Although experimental assays are usually present in pharmaceutical patent applications, special attention is given to them in second medical use applications. In these cases, the BPTO requires not only in vitro tests to evidence the new therapeutic use, but also in vivo tests, since in vitro tests are not always confirmed in vivo. In addition, the BPTO expects the applicant to prove that the in vivo tests performed in animals can be extrapolated to the target patients, either humans or animals. Looking at the positive side, if there is enough support in the specification as filed, the in vitro data can be submitted during the prosecution of the application as additional evidence to assist the substantive examination.
Further, if the protection is claimed for the new use of a group of compounds defined by a Markush formula, this new use must be demonstrated for each compound. Any compound with unproved medical effect will not be entitled to patent protection even if it is quite similar to a compound for which the new medical use was proved in the specification.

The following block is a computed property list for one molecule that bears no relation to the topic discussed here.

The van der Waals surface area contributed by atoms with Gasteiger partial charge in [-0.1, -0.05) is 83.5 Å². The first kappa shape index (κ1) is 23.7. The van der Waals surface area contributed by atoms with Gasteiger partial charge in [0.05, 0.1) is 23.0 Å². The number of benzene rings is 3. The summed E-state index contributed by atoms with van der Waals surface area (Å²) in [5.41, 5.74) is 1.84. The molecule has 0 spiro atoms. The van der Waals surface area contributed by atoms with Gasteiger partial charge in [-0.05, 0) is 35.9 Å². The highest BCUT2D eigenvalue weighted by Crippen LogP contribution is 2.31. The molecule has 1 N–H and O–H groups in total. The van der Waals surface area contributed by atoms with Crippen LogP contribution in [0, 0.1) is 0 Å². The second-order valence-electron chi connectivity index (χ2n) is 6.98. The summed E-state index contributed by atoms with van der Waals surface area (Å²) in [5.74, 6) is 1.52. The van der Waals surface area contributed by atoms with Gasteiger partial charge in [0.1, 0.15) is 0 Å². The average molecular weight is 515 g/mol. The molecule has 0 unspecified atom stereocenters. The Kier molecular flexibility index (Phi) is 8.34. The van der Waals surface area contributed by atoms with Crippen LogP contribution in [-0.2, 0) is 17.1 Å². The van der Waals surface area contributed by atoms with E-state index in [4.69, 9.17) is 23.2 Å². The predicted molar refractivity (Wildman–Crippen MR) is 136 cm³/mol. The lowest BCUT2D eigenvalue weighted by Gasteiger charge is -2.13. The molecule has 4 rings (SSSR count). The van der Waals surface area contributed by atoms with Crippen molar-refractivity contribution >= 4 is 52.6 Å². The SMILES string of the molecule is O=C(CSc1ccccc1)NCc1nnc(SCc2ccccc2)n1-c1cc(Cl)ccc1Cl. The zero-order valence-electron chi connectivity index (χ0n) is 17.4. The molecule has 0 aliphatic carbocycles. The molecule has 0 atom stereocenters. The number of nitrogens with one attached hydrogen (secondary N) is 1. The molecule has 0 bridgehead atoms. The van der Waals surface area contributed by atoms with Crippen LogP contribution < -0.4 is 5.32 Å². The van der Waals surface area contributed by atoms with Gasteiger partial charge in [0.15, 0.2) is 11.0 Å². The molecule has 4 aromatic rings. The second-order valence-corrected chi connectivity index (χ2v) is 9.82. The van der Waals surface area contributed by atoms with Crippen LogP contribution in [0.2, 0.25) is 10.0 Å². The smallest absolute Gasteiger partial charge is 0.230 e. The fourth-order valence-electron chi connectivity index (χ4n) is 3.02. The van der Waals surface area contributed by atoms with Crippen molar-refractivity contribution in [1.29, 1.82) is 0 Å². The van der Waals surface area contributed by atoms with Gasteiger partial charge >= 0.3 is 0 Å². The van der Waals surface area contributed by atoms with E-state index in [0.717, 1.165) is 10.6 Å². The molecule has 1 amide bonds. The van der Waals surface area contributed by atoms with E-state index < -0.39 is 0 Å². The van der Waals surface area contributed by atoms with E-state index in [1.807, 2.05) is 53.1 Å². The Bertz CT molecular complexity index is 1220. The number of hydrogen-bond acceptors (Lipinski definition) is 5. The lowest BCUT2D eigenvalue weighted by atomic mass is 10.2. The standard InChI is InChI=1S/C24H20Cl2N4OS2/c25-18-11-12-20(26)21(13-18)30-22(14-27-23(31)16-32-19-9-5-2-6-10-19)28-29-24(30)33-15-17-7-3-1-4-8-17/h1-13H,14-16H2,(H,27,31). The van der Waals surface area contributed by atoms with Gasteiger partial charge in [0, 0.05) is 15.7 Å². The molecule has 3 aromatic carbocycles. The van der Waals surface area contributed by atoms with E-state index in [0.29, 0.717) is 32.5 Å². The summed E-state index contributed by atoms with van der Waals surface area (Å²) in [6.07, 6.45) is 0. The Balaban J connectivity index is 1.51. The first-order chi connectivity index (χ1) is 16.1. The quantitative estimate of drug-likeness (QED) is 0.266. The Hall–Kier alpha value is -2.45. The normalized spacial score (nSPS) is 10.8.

Although the drafting of second medical use claims in Brazil is certainly not an easy task, particularly for foreign applicants, it is possible to get an effective and enforceable patent if some precautionary measures are taken, especially before the request for substantive examination. The BPTO’s effort to change the mindset of Brazilian examiners in 2019 by implementing measures to eliminate the delay in the examination of patent applications is also notable. Hopefully this is the beginning of a new era where the BPTO will finally be harmonised with the patent practice of the most notorious foreign patent offices, resulting in a positive outcome for the Brazilian patent system, not only for second medical use claims but also for all claim categories.